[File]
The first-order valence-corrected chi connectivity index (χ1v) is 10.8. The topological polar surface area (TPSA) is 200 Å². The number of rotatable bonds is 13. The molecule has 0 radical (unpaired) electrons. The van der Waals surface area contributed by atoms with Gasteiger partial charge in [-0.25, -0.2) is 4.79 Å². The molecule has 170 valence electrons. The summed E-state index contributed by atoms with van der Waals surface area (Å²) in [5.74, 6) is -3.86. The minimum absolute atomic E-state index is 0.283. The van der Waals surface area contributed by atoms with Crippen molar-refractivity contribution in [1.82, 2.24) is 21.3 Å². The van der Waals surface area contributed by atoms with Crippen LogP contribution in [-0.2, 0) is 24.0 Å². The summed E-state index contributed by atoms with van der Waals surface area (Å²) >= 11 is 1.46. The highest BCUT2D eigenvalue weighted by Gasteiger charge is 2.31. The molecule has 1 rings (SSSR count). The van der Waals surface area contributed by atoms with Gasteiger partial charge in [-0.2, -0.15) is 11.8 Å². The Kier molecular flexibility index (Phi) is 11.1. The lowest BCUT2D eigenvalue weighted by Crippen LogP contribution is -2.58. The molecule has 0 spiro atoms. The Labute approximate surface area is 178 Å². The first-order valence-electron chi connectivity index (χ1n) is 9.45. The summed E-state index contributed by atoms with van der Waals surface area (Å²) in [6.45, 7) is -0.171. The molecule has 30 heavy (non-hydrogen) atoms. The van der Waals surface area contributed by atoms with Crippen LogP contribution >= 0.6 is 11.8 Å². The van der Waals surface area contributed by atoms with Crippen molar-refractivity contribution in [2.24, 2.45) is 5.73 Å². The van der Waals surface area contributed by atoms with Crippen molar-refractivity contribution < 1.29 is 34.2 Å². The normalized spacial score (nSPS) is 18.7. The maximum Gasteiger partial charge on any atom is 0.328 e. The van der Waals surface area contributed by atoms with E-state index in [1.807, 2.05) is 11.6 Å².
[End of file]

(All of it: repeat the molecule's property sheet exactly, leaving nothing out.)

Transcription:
The first-order valence-corrected chi connectivity index (χ1v) is 10.8. The topological polar surface area (TPSA) is 200 Å². The number of rotatable bonds is 13. The molecule has 0 radical (unpaired) electrons. The van der Waals surface area contributed by atoms with Gasteiger partial charge in [-0.25, -0.2) is 4.79 Å². The molecule has 170 valence electrons. The summed E-state index contributed by atoms with van der Waals surface area (Å²) in [5.74, 6) is -3.86. The minimum absolute atomic E-state index is 0.283. The van der Waals surface area contributed by atoms with Crippen molar-refractivity contribution in [1.82, 2.24) is 21.3 Å². The van der Waals surface area contributed by atoms with Crippen LogP contribution in [-0.2, 0) is 24.0 Å². The summed E-state index contributed by atoms with van der Waals surface area (Å²) >= 11 is 1.46. The highest BCUT2D eigenvalue weighted by Gasteiger charge is 2.31. The molecule has 1 rings (SSSR count). The van der Waals surface area contributed by atoms with Gasteiger partial charge in [-0.2, -0.15) is 11.8 Å². The Kier molecular flexibility index (Phi) is 11.1. The lowest BCUT2D eigenvalue weighted by Crippen LogP contribution is -2.58. The molecule has 0 spiro atoms. The Labute approximate surface area is 178 Å². The first-order valence-electron chi connectivity index (χ1n) is 9.45. The summed E-state index contributed by atoms with van der Waals surface area (Å²) in [6.45, 7) is -0.171. The molecule has 30 heavy (non-hydrogen) atoms. The van der Waals surface area contributed by atoms with Crippen LogP contribution >= 0.6 is 11.8 Å². The van der Waals surface area contributed by atoms with Crippen molar-refractivity contribution in [2.24, 2.45) is 5.73 Å². The van der Waals surface area contributed by atoms with Crippen molar-refractivity contribution < 1.29 is 34.2 Å². The normalized spacial score (nSPS) is 18.7. The maximum Gasteiger partial charge on any atom is 0.328 e. The van der Waals surface area contributed by atoms with E-state index in [1.807, 2.05) is 11.6 Å².